- Contributed by
- People in story:
- Jacqueline Ouston
- Location of story:
- London and Buckinghamshire
- Article ID:
- Contributed on:
- 02 November 2003
I was born on 4th February 1936 and subsequently christened Jacqueline Hilda Ball; Hilda being my mother's name.
My Father, who was manager of the Drapery department met my Mother,who was manageress of the Hairdressing department, in the Co-op store in Lewisham. They married in 1935 and I was born a year later - we lived in a house in Abbey Wood.
So, at the tender age of nearly 4 years, my earliest memory is of a large map of Europe which was pinned to the lounge wall and on which were differently coloured flags. I believe that these flags, which my parents frequently moved, depicted the advance/retreat of the two opposing armies in France. I remember sensing an uneasy atmosphere as the German flags moved nearer to the coast.
I can also recall my Father and my Uncle (who then lived next door) digging a large hole in the garden and then erecting what I was later told was an Anderson air raid shelter. The corrugated steel sheets looked somehow menacing to me - softened only by the light and dark blue check blankets which were wrapped around us whenever we went into the shelter.
My maternal Grandfather had his own plumbing/heating business and I believe he had been largely responsible for the heating installation in the Woolwich Arsenal. It must have been at the start of the London blitz in 1940 that he insisted that I, accompanied by my Grandmother, my Aunt and my two year old cousin, should be evacuated to a house which he had rented in Princes Risborough.
Incidentally, I learned later that a week after we had moved out of Abbey Wood, an incendiary bomb had fallen on the house and scored a direct hit on what had been my bedroom; and so I lost the first of my 9 lives!
Around this time, I remember my Uncle suddenly disappearing and being told that he had been called up to help the war in the Navy. I was told later that he was helping to protect the ships which were bringing supplies to the men fighting.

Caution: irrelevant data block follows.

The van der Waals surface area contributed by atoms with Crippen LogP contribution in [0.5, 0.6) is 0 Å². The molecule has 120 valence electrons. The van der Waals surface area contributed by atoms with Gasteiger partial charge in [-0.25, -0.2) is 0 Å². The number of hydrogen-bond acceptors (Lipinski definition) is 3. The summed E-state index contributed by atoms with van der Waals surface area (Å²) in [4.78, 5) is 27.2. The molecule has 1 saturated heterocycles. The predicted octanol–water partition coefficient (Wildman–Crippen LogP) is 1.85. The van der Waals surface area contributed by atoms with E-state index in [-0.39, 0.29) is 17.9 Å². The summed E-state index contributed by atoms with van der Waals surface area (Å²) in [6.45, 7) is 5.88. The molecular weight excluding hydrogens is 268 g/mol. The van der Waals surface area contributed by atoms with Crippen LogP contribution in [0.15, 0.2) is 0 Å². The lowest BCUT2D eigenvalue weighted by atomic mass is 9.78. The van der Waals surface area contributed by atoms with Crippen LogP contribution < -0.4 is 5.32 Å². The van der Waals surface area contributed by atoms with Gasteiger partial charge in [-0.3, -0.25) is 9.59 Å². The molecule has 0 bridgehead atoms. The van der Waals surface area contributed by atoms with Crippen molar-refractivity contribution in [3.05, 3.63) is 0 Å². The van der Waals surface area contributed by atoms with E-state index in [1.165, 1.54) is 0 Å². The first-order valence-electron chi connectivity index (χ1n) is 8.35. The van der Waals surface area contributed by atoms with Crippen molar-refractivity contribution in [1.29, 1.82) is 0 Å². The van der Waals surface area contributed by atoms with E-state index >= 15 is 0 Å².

Other events stick in my mind:-
I badly missed my parents and used to cry when they left for London after visiting us over the weekend.
I was sent to a nursery school where we had to wear gas masks for a time every day; I was terrified because I couldn't breathe properly.
One night, planes were flying very low over the houses, making a dreadful noise. I again learned later that these were Luftwaffe bombers on their way to the infamous bombing raid on Coventry.
By this time, my parents had decided that to stay in London any longer was inviting disaster so they both moved out to Princes Risborough. They rented another house in a place called Saunderton near Princes Risborough.
This house was named Linfield and I can recall water having to be pumped by hand into the kitchen sink. Hot water was obtained by emptying buckets into an old "copper" which had a fire lit underneath it. This water was then transferred upstairs and poured into the bath when required. I remember on one occasion, trying to carry a kettle full of hot water upstairs and accidentally spilling it over my left leg. The pain of the scald and the blisters which resulted are burned into my memory!
By this time my sister had come along and one of the worst things I remember was the air raid siren. This meant that I had to sit under the kitchen table while my sister was placed in a cocoon like gas mask and taken into the pantry under the stairs.
Mother used to do hairdressing at home and Father got a job in a nearby factory, helping to make parachutes. He used to bring me lengths of green satin ribbon which were something to do with parachutes - I never knew exactly what.
He, in common with most men of his age, had to join the Home Guard. One day, with his colleagues, he was exercising near our house and I recall asking him 'why are you crawling along the ditch with twigs stuck on your helmet?' "Go home" was the curt and faintly embarrassed rejoinder.
Like many other local people, we were asked to take in two American airmen. To me this was great because they were fun to be with and gave me something called candy and Mother, stockings, inexplicably called glass nylons.
Inoculations, apart from smallpox, were then unknown and I suffered all those childhood illnesses such as measles and mumps, etc. I had been delerious with measles and as I recovered, I remember the Americans cheering me up.
We were of course rationed for food etc. and our American friends now and again brought us one or two small luxuries from their base. These helped us to cope with the difficult living conditions under which we all laboured.
My last remaining memory of wartime Britain was actually at the end of the war. Victory was celebrated in Princes Risborough with a huge V made from bonfires at Whiteleaf Cross on the side of the Chiltern Hills. Everybody was happy, singing and dancing in the streets.
VE night was a marvellous occasion - I knew, even as a child, that we had won and that we would all be safe in the future.
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